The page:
Liver disease: NHS Doctor talks about link with alcohol
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In the final stages of liver disease, transplantation is warranted when the liver stops carrying out any of its designated roles. Unfortunately, it’s often at these later stages that patients become aware of their ill health. As the liver transitions from a functioning state to a non-functioning state, many patients report the same sign in their navel region.
Cirrhosis is medically identified in two stages; the compensated and decompensated phases.
In compensated cirrhosis, the liver is just about coping with the damage to the liver and is still able to carry out important functions.
In the decompensated stage of cirrhosis, however, the function of the liver is impaired, warranting liver transplantation of a new organ.
“Patients with cirrhosis can be asymptomatic or symptomatic depending on whether their cirrhosis is clinically compensated or decompensated,” explains the National Centre for Biotechnology Information.
“In compensated cirrhosis, patients are usually asymptomatic and their disease is detected incidentally by labs, physical exams, or imaging.
“On the other hand, patients with decompensated cirrhosis usually present with a wide range of signs and symptoms arising from a combination of liver dysfunction and portal hypertension.”
According to the health body, the diagnosis of ascites, jaundice, hepatic encephalopathy, variceal bleeding, or hepatocellular carcinoma in a patient with cirrhosis signifies the transition from a compensated to a decompensated phase of cirrhosis.
Many of the above symptoms are secondary to portal hypertension, which signifies higher-than-average pressure in the portal vein, which carries blood from the digestive tract to the liver.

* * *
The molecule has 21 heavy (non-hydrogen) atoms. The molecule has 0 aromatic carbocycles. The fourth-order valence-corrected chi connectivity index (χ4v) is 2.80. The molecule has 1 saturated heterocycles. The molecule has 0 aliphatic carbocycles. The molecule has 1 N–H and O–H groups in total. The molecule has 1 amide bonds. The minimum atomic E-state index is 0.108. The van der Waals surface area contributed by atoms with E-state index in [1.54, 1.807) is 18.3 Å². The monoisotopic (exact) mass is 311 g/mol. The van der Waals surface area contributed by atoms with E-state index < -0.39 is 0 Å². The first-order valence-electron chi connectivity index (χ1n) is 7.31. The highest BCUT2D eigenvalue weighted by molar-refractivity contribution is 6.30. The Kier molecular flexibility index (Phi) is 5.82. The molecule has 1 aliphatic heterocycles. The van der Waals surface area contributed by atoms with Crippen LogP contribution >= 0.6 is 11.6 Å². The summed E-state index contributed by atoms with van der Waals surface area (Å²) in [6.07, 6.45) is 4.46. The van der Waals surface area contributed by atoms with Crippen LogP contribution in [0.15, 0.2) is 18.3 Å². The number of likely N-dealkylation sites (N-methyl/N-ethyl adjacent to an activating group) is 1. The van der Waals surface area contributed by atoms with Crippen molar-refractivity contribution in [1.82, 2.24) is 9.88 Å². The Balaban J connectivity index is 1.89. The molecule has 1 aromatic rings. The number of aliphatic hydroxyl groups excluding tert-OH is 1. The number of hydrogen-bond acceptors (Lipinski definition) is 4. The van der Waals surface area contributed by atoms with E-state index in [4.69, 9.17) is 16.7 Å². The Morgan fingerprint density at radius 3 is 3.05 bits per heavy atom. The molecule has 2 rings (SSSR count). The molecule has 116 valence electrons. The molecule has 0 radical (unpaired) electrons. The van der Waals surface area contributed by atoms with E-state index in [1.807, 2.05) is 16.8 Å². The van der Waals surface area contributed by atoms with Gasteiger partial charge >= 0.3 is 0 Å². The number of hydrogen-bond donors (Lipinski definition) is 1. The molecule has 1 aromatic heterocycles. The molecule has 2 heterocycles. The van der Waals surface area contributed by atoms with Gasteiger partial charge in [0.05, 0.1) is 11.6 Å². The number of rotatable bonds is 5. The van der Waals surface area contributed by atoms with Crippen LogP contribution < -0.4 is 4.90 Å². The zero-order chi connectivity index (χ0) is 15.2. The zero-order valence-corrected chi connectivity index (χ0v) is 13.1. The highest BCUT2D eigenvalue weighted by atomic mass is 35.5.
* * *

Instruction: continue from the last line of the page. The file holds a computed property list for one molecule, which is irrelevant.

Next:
The Nigerian Journal of Clinical Practices states: “Caput medusae and palmar erythema are cardinal signs in cirrhosis of [patients] with portal hypertension.”
In caput medusae, a network of large veins becomes visible around the abdomen, resembling bruising.
According to News Medical, the gastric veins tend to develop from the navel in the form of a “palm tree”.
The distended umbilical veins reflect circulatory issues, but the root cause of the condition is portal hypertension.
When blood flow slows down due to cirrhosis, the blood volume increases in the surrounding blood vessels, making them transform into varicose veins.
“This causes them to bulge out and become more visible under the skin,” explains WebMD.
“Varicose veins are also more fragile than typical veins and prone to bleeding,” adds the health body.
An acute haemorrhage from a ruptured caput medusae vein is among the rare complications of liver cirrhosis.
It is crucial to stop the bleeding promptly or a patient’s life could be put on the line.
Another vascular complication associated with portal hypertension due to cirrhosis is variceal bleeding.
According to the BMJ, approximately 30 to 50 percent of cirrhosis die “within six weeks of a first variceal bleed”.
Fortunately, proven measures for detecting liver disease have lowered the prevalence of caput medusae.
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